While USDT sees the highest trading volume, its parent company, Tether, has shown reluctance in fully complying with audits and investigations. In turn, this has led to some uncertainty regarding the backing and regulatory compliance of the coin - which ultimately leads traders to act with more caution when investing in USDT.
Conversely, USDC has taken a more proactive approach in preparing for potential stablecoin oversight from the government. In doing so, traders can confidently purchase the coin whilst having assurance in Circle's commitment to compliance and regular audits. With this in mind, USDC is the coin that poses the least uncertainty and risks when it comes to investment security.
USDC vs USDT - FAQ
Why are there multiple USD stablecoins?
With market capitalisations in the billions, USDT and USDC stand-out as the most widely used stablecoins today…however they are not the only ones.
For instance, Binance offers its own stablecoin Binance USD ($BUSD), whilst there's also Dai ($DAI) - an Ethereum-based alternative - and PayPal USD ($PYUSD). These stablecoins, much like other crypto assets, are specifically designed to operate within their respective blockchain networks.
Can I exchange USDT for USDC?
Numerous crypto exchanges and applications facilitate the conversion of USDC to USDT. When exploring exchange platforms, it's important to verify that they support the coins you intend to trade and to be mindful of conversion rates and associated fees.
Is USDT more widely used than USDC?
Both USDT and USDC have gained substantial adoption across cryptocurrency exchanges, wallets, on-ramps, and various applications. However, USDT typically boasts a higher market capitalisation, circulating supply, and trading volume compared to USDC.
Can stablecoins like USDT and USDC be used for everyday transactions?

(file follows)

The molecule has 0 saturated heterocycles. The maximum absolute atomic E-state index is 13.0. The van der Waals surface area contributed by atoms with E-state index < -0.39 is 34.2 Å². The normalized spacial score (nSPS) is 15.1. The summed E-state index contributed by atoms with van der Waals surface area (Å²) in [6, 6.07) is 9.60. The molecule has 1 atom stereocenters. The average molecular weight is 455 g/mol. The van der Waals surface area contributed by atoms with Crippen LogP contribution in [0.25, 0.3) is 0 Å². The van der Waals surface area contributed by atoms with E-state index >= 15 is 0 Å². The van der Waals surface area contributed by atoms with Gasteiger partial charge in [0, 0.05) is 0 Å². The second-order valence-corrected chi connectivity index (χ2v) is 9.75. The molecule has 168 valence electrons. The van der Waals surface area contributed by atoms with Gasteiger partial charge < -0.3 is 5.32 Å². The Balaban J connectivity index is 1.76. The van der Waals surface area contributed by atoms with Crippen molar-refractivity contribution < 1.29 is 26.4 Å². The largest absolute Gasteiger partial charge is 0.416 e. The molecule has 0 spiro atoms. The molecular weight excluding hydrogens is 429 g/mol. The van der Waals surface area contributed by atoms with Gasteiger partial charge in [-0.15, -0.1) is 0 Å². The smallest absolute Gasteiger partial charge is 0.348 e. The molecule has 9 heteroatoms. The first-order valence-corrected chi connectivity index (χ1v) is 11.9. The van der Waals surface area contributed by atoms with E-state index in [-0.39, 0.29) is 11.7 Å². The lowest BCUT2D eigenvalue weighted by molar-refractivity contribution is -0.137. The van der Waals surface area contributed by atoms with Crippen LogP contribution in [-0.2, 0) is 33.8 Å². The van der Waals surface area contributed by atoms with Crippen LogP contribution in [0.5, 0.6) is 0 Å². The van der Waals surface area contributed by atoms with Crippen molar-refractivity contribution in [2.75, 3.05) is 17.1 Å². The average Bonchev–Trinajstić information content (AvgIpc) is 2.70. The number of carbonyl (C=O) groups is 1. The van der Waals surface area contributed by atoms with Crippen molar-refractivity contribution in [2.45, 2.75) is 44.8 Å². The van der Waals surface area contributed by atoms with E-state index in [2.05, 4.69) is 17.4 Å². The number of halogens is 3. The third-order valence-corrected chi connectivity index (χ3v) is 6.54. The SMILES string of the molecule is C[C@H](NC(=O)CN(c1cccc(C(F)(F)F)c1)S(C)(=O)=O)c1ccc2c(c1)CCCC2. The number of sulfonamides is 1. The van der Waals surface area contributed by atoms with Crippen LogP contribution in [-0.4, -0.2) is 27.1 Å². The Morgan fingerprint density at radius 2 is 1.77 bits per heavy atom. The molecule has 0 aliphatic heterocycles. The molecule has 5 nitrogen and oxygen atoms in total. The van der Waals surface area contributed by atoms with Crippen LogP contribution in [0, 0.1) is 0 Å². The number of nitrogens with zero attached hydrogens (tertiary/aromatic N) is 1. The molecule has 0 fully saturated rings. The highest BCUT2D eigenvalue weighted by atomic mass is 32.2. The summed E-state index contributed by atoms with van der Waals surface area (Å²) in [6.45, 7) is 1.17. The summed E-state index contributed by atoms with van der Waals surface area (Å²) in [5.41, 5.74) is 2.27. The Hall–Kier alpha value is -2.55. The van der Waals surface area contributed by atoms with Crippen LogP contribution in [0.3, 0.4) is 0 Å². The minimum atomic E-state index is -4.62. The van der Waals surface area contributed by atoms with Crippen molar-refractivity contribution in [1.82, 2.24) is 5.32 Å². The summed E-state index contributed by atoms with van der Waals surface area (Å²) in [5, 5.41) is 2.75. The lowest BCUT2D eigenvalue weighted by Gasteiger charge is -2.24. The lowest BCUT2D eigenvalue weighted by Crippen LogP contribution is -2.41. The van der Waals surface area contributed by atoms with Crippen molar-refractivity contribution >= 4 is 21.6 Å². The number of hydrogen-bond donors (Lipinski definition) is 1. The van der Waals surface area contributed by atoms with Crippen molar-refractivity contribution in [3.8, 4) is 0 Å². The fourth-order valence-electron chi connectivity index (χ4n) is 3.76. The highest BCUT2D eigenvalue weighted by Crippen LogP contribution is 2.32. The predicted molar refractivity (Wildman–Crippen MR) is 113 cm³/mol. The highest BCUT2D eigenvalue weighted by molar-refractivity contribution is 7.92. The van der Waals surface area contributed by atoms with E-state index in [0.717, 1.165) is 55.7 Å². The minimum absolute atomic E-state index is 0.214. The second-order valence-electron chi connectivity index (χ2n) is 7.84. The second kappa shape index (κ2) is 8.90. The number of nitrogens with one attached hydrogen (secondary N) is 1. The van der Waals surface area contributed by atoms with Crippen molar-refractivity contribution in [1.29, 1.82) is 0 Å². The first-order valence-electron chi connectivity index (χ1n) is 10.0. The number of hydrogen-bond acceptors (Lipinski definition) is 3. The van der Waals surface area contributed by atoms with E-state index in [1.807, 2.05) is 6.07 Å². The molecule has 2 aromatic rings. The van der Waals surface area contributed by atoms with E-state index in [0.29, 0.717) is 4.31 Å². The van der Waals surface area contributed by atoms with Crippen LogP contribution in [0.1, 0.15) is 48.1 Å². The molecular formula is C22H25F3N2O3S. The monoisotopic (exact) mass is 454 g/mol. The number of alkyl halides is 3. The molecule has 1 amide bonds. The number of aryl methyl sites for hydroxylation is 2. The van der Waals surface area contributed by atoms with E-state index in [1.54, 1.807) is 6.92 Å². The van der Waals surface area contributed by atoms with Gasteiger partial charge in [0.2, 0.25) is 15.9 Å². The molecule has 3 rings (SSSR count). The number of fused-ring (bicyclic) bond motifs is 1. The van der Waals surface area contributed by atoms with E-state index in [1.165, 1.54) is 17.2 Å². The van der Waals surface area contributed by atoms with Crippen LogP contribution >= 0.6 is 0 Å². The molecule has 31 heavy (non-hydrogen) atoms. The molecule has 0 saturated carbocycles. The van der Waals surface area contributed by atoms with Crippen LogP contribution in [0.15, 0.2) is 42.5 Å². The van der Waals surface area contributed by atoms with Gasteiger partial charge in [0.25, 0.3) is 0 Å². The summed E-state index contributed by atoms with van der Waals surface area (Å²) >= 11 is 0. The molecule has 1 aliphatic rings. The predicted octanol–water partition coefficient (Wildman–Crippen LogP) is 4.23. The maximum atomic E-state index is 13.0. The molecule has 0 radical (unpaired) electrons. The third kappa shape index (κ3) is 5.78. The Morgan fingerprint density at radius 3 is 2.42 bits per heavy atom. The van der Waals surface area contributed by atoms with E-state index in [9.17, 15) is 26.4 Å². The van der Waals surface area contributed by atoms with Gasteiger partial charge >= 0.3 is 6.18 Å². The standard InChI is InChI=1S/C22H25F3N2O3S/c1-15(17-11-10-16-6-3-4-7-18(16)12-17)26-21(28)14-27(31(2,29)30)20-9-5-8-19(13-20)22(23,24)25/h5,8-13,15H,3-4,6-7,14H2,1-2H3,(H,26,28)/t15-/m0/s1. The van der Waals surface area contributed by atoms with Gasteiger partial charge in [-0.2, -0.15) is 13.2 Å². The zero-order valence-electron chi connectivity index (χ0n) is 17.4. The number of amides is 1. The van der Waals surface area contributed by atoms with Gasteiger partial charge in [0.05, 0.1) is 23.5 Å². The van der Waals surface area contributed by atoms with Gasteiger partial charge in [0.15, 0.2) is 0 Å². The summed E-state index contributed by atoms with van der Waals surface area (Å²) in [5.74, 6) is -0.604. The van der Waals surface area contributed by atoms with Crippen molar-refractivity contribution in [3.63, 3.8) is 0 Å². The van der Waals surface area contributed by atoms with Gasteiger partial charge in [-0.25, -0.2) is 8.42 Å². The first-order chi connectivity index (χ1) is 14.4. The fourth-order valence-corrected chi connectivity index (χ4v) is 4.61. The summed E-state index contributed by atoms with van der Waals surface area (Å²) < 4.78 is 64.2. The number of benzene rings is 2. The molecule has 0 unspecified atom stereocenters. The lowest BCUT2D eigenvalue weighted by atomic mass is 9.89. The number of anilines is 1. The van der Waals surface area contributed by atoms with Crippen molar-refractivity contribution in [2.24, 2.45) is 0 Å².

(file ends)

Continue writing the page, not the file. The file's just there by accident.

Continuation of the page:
Stablecoins like USDT and USDC are often accepted by merchants that facilitate crypto payments. The extent of acceptance may vary by specific merchant, but stablecoins provide a convenient means to transact in cryptocurrencies with lower price volatility compared to other digital assets.
How do I buy and sell USDT/USDC?
You can purchase USDT and USDC on centralised crypto exchanges (CEXs) and other DeFi applications using various payment methods such as credit card, bank transfer, Apple Pay, Google Pay, and more.
Such process is usually straightforward, as all you need to do is input the desired amount of USDT or USDC you want to buy, and then follow the provided steps.
When you're ready to cash out your USDT or USDC holdings on a CEX, just specify the amount you'd like to sell and provide the necessary details for receiving your funds.
Are there regulations governing stablecoins like USDT and USDC?
The regulation of stablecoins has been a prominent concern for regulators, as entities such as the SEC and other US regulatory bodies have been closely scrutinising them for an extended period.
Therefore, staying updated on regulation developments for stablecoins such as USDT and USDC is crucial, and can be accomplished through monitoring crypto news platforms such as Crypto Presale.
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This article is intended for educational purposes and is not financial advice.